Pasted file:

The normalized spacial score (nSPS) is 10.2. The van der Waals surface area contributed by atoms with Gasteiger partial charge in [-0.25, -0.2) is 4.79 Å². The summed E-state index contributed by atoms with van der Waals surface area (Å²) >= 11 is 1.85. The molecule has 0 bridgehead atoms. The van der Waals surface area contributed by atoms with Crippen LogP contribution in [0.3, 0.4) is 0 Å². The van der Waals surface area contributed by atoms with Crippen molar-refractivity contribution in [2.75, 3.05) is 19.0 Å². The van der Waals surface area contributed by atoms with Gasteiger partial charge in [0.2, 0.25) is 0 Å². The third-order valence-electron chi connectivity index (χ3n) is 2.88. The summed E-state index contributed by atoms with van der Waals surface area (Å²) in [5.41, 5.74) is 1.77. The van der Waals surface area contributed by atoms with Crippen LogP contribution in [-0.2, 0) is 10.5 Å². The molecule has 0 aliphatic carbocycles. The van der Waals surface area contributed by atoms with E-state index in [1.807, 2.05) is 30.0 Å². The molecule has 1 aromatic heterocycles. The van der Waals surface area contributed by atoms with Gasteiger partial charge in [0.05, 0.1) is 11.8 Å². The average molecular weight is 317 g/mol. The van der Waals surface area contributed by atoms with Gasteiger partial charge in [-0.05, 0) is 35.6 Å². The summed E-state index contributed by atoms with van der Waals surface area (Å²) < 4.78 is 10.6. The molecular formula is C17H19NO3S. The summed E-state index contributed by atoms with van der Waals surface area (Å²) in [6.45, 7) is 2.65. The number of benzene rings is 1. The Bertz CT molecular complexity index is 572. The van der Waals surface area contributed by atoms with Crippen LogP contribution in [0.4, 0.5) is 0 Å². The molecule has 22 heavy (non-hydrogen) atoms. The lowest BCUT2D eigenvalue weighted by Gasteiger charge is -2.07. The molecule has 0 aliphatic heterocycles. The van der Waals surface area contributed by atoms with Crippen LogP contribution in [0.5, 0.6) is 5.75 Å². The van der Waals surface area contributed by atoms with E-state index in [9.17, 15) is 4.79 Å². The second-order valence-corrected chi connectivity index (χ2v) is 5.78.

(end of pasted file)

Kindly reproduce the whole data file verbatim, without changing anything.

The normalized spacial score (nSPS) is 10.2. The van der Waals surface area contributed by atoms with Gasteiger partial charge in [-0.25, -0.2) is 4.79 Å². The summed E-state index contributed by atoms with van der Waals surface area (Å²) >= 11 is 1.85. The molecule has 0 bridgehead atoms. The van der Waals surface area contributed by atoms with Crippen LogP contribution in [0.3, 0.4) is 0 Å². The van der Waals surface area contributed by atoms with Crippen molar-refractivity contribution in [2.75, 3.05) is 19.0 Å². The van der Waals surface area contributed by atoms with Gasteiger partial charge in [0.2, 0.25) is 0 Å². The third-order valence-electron chi connectivity index (χ3n) is 2.88. The summed E-state index contributed by atoms with van der Waals surface area (Å²) in [5.41, 5.74) is 1.77. The van der Waals surface area contributed by atoms with Crippen LogP contribution in [-0.2, 0) is 10.5 Å². The molecule has 0 aliphatic carbocycles. The van der Waals surface area contributed by atoms with E-state index in [1.807, 2.05) is 30.0 Å². The molecule has 1 aromatic heterocycles. The van der Waals surface area contributed by atoms with Gasteiger partial charge in [0.05, 0.1) is 11.8 Å². The average molecular weight is 317 g/mol. The van der Waals surface area contributed by atoms with Gasteiger partial charge in [-0.05, 0) is 35.6 Å². The summed E-state index contributed by atoms with van der Waals surface area (Å²) < 4.78 is 10.6. The molecular formula is C17H19NO3S. The summed E-state index contributed by atoms with van der Waals surface area (Å²) in [6.45, 7) is 2.65. The number of benzene rings is 1. The Bertz CT molecular complexity index is 572. The van der Waals surface area contributed by atoms with Crippen LogP contribution in [0.4, 0.5) is 0 Å². The molecule has 22 heavy (non-hydrogen) atoms. The lowest BCUT2D eigenvalue weighted by Gasteiger charge is -2.07. The molecule has 0 aliphatic heterocycles. The van der Waals surface area contributed by atoms with Crippen LogP contribution in [0.5, 0.6) is 5.75 Å². The van der Waals surface area contributed by atoms with E-state index in [9.17, 15) is 4.79 Å². The second-order valence-corrected chi connectivity index (χ2v) is 5.78.